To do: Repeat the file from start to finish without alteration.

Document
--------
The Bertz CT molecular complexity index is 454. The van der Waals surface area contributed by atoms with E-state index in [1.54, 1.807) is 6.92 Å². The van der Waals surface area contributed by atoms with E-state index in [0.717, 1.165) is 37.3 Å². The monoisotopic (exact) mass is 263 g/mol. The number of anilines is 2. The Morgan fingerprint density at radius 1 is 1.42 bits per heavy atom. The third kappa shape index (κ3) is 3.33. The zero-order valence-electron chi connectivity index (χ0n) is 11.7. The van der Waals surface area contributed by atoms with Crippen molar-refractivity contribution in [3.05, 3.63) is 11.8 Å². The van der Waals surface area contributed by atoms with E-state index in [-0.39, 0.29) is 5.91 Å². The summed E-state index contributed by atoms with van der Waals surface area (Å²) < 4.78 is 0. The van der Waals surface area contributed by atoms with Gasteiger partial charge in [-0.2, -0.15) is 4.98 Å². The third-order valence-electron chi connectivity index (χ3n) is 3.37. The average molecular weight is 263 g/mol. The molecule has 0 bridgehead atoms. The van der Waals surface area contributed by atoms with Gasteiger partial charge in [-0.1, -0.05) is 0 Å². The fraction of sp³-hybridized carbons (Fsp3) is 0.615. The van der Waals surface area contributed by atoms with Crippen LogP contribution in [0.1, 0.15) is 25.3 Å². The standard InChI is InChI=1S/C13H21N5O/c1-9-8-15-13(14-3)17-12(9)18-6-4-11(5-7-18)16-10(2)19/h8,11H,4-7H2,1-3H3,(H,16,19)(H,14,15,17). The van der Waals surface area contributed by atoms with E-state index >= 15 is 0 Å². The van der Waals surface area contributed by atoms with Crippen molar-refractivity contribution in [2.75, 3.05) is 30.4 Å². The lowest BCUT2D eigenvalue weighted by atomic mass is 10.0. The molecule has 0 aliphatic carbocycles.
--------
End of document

The Bertz CT molecular complexity index is 454. The van der Waals surface area contributed by atoms with E-state index in [1.54, 1.807) is 6.92 Å². The van der Waals surface area contributed by atoms with E-state index in [0.717, 1.165) is 37.3 Å². The monoisotopic (exact) mass is 263 g/mol. The number of anilines is 2. The Morgan fingerprint density at radius 1 is 1.42 bits per heavy atom. The third kappa shape index (κ3) is 3.33. The zero-order valence-electron chi connectivity index (χ0n) is 11.7. The van der Waals surface area contributed by atoms with Crippen molar-refractivity contribution in [3.05, 3.63) is 11.8 Å². The van der Waals surface area contributed by atoms with E-state index in [-0.39, 0.29) is 5.91 Å². The summed E-state index contributed by atoms with van der Waals surface area (Å²) < 4.78 is 0. The van der Waals surface area contributed by atoms with Gasteiger partial charge in [-0.2, -0.15) is 4.98 Å². The third-order valence-electron chi connectivity index (χ3n) is 3.37. The average molecular weight is 263 g/mol. The molecule has 0 bridgehead atoms. The van der Waals surface area contributed by atoms with Gasteiger partial charge in [-0.1, -0.05) is 0 Å². The fraction of sp³-hybridized carbons (Fsp3) is 0.615. The van der Waals surface area contributed by atoms with Crippen LogP contribution in [0.1, 0.15) is 25.3 Å². The standard InChI is InChI=1S/C13H21N5O/c1-9-8-15-13(14-3)17-12(9)18-6-4-11(5-7-18)16-10(2)19/h8,11H,4-7H2,1-3H3,(H,16,19)(H,14,15,17). The van der Waals surface area contributed by atoms with E-state index >= 15 is 0 Å². The van der Waals surface area contributed by atoms with Crippen molar-refractivity contribution in [2.75, 3.05) is 30.4 Å². The lowest BCUT2D eigenvalue weighted by atomic mass is 10.0. The molecule has 0 aliphatic carbocycles.